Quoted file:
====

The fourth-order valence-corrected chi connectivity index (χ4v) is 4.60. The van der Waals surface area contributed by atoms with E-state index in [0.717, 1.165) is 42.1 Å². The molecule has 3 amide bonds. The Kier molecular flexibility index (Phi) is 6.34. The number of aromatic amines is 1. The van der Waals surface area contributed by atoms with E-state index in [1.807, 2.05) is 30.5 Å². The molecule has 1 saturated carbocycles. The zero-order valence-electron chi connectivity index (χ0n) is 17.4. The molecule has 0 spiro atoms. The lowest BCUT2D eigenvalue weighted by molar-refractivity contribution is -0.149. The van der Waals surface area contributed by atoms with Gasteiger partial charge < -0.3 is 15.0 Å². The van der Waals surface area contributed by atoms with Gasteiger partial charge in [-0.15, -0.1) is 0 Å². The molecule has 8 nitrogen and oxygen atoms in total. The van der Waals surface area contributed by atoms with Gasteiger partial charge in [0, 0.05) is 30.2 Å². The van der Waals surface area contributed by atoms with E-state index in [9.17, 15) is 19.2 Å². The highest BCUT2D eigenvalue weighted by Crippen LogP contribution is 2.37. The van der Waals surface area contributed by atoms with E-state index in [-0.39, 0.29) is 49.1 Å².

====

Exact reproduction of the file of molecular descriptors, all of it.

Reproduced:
The fourth-order valence-corrected chi connectivity index (χ4v) is 4.60. The van der Waals surface area contributed by atoms with E-state index in [0.717, 1.165) is 42.1 Å². The molecule has 3 amide bonds. The Kier molecular flexibility index (Phi) is 6.34. The number of aromatic amines is 1. The van der Waals surface area contributed by atoms with E-state index in [1.807, 2.05) is 30.5 Å². The molecule has 1 saturated carbocycles. The zero-order valence-electron chi connectivity index (χ0n) is 17.4. The molecule has 0 spiro atoms. The lowest BCUT2D eigenvalue weighted by molar-refractivity contribution is -0.149. The van der Waals surface area contributed by atoms with Gasteiger partial charge < -0.3 is 15.0 Å². The van der Waals surface area contributed by atoms with Gasteiger partial charge in [-0.15, -0.1) is 0 Å². The molecule has 8 nitrogen and oxygen atoms in total. The van der Waals surface area contributed by atoms with Gasteiger partial charge in [0, 0.05) is 30.2 Å². The van der Waals surface area contributed by atoms with E-state index in [9.17, 15) is 19.2 Å². The highest BCUT2D eigenvalue weighted by Crippen LogP contribution is 2.37. The van der Waals surface area contributed by atoms with E-state index in [-0.39, 0.29) is 49.1 Å².